When you're 5-feet-8 and 171 pounds playing against 300-pound behemoths, however, you need more than speed and strength. You also need toughness, savvy and discipline. Young, Watson and Howard apparently have these attributes.

"Competitive players have the intangibles they have," Chaney said, "and all three of those share that. But I can't say they're considerably different (than bigger players). They just happen to be shorter than a normal person."

Junior linebacker Jacques Smith says Young, Watson and Howard are explosive and difficult to corral in practice.

"Those guys are really small and versatile," he said. "They can fly around. If you miss a tackle they can hit you up for a 100-yarder. And Pig Howard is a strong guy. I seen something special in him when he did 7 on 7 with us. We're excited about him being back and ready to go."

Wide receivers coach Darin Hinshaw also is eager to see Howard's belated college debut but cautions Vol fans not to expect too much too soon.

"I'm really excited to see him in action but you've got to be patient with him because the learning curve is not there," Hinshaw said. "He missed (fall) camp and didn't have the chance to make mistakes. I compare it to riding a bike. You can talk all you want about riding a bike but when you get on what do you do? You fall off. He's falling off right now, so we've got to get him to pedal fast through everything. We'll learn how to do wheelies later."

Despite his inexperience, Howard is an intriguing prospect. In addition to electrifying speed, he has some bulk and power.

"He's strong and he's got really good quickness," Hinshaw said. "He's probably one of the top two or three speed guys on our team. He worked really hard this summer until the injury happened, and now he's worked and rehabbed himself into position to get on the field."

Although 5-foot-8 receivers are rare at the collegiate level, Hinshaw said Tennessee staffers were intrigued by Howard the first time they watched him.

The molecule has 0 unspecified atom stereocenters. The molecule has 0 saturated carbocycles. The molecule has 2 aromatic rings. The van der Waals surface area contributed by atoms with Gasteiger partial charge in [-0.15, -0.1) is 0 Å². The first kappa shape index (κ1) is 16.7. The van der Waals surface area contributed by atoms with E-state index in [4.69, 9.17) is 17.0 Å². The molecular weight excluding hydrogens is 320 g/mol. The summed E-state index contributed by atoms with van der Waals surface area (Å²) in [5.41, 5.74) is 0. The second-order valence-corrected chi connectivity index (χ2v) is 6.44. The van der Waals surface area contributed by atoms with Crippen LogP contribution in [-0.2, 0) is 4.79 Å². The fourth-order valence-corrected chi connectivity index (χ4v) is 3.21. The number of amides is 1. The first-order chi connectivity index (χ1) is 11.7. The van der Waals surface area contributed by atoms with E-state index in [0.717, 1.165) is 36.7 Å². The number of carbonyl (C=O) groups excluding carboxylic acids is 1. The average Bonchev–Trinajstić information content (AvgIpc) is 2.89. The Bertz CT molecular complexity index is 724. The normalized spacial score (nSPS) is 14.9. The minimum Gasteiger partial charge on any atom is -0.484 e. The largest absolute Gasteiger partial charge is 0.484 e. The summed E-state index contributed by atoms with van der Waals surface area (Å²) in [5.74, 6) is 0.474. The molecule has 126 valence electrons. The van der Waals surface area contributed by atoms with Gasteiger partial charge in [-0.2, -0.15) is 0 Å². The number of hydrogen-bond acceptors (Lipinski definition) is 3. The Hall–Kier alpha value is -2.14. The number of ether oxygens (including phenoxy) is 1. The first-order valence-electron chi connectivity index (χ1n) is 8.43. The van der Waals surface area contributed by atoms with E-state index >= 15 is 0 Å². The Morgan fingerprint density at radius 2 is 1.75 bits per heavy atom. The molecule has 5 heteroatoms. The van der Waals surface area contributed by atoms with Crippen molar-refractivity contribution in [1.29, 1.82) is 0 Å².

"You always evaluate wide receivers as short, middle or tall," the Vol aide said. "If you're short, you've got to have great elusiveness and great speed to be a difference-maker. He has that. That's what we saw in him: He can take the ball to the house at any moment. He's also got really good hands and he gets open really well."

Like many little guys, Howard, Young and Watson tend to make crisper cuts than bigger players do. As a result, Vol defensive lineman Daniel Hood says getting a clean shot on any of them in practice is more difficult than it appears.

"It's tough," he said with a laugh. "If I'm trying to tackle Devrin and I've got three yards (of open space) on each side, he can make me look like a fool being able to cut the way he does.

"I've got to make sure our linebackers are filling their gaps so the biggest gap I've got is like a yard and a half. If it's a yard and a half I think I can get him down. If it's outside of that, I don't know."

Clearly, Young has learned how to compensate for his lack of ideal size. When asked how he does it, he smiled.

"Speed and elusiveness," he said. "You can't always fight fire with fire. You've got to use what you've got."